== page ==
Pass this through the current algorithm and you get:

>>> '/welcome/index'[:-len('/about/index')]

which isn't right.

It is because of this latter issue that mod_wsgi hasn't in the past tried to do fixups to SCRIPT_NAME on internal redirects in Apache, as it can't know exactly what the nature of any URL manipulations are. This is why manual fixups in the WSGi script file have been suggested, where people can tailor it the specifics of the sort of redirect performed. Thus any automatic fixup in Apache/mod_wsgi seems unlikely.

comment:11 Changed 6 years ago by grahamd

Cc: Graham.Dumpleton@… added

comment:12 Changed 5 years ago by Matt McClanahan

milestone: 1.3
Severity: Normal
Type: Bug

comment:13 Changed 5 years ago by patchhammer

Easy pickings: unset
Patch needs improvement: set

12464.patch fails to apply cleanly on to trunk

comment:14 Changed 5 years ago by Jannis Leidel

Resolution: needsinfo
Status: assignedclosed
UI/UX: unset

I honestly couldn't follow this ticket's discussion since it seemed to have diverged into a Apache support thread. Please provide more information of that Django does wrong here.

comment:15 Changed 5 years ago by Karen Tracey

Resolution: needsinfo
Status: closedreopened

I think there is enough information in the original description to identify one thing Django is doing wrong. True, the description is lacking what "results in urls being generated incorrectly" means. Background can be found in this django-users thread:, which starts off with the url reversal problem that led to this ticket being opened. I think it would be worthwhile to fix that specific case, which looks like it could be hit pretty easily.

The most recent follow-ups seem to be pointing out additional cases where this particular area of the code (even after fixing the problem identified in this ticket) is is going to produce incorrect results:

  • If there have been multiple internal redirects done by Apache, then Django won't be looking for the right env var to find the info, since Apache apparently continues to prepend REDIRECT_ onto SCRIPT_URL where Django simply looks at "REDIRCT_URL", which is apparently not even a var set by the rewrite engine, but rather something set for CGI environment. Net I get from this is that Django isn't really looking at the right env var for getting this information, but it apparently works at least for the simple case of one internal redirect.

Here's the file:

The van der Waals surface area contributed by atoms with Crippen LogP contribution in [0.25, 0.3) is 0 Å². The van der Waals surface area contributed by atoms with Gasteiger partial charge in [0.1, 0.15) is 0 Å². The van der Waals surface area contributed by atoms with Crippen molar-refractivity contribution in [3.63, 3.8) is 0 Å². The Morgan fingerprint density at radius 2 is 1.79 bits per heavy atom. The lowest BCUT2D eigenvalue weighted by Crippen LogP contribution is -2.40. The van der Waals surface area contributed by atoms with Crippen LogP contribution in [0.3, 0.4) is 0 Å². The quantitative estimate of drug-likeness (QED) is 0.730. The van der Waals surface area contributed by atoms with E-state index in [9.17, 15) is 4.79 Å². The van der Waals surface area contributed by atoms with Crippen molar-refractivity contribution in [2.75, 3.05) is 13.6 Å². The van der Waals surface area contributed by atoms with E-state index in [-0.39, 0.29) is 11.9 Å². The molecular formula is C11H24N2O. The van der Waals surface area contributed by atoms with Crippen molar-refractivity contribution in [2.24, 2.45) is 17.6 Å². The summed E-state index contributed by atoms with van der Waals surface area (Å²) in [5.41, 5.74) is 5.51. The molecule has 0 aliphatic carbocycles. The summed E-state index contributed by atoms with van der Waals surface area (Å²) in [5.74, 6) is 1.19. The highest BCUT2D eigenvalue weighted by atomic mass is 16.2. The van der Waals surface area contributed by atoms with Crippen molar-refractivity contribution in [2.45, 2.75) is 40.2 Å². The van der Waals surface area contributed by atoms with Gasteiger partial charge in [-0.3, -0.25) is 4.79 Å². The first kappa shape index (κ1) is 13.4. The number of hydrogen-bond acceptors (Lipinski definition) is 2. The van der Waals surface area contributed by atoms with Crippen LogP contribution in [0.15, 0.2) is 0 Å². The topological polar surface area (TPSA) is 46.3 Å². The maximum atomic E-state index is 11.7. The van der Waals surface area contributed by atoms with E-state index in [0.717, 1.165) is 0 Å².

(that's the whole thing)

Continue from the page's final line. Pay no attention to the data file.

• If the Apache rewrite setup is actually transforming the path, this area of code will produce incorrect results. Net seems to be it's possible to set up rewrites in a way such that it's going to be impossible for Django to properly reverse URLs: there's just not enough information left in what we get to re-construct the url to reach the "root" of the project. It sounds to me like this problem is not fixable within Django, but perhaps could be addressed via documentation of the limitation and instructions on what to set in the wsgi file to allow Django to properly reverse URLs.

I think it would be worthwhile to solve the first problem with this ticket. The others identified seem to me to be less likely to be hit in the normal case, but could be addressed be separate individual ticket(s?) that perhaps simply describe the limitations of the code here and give instructions for how to set things in the wsgi file to overcome those limitations.

comment:16 Changed 4 years ago by Aymeric Augustin

Status: reopenednew

comment:17 Changed 16 months ago by Marten Kenbeek

Resolution: duplicate
Status: newclosed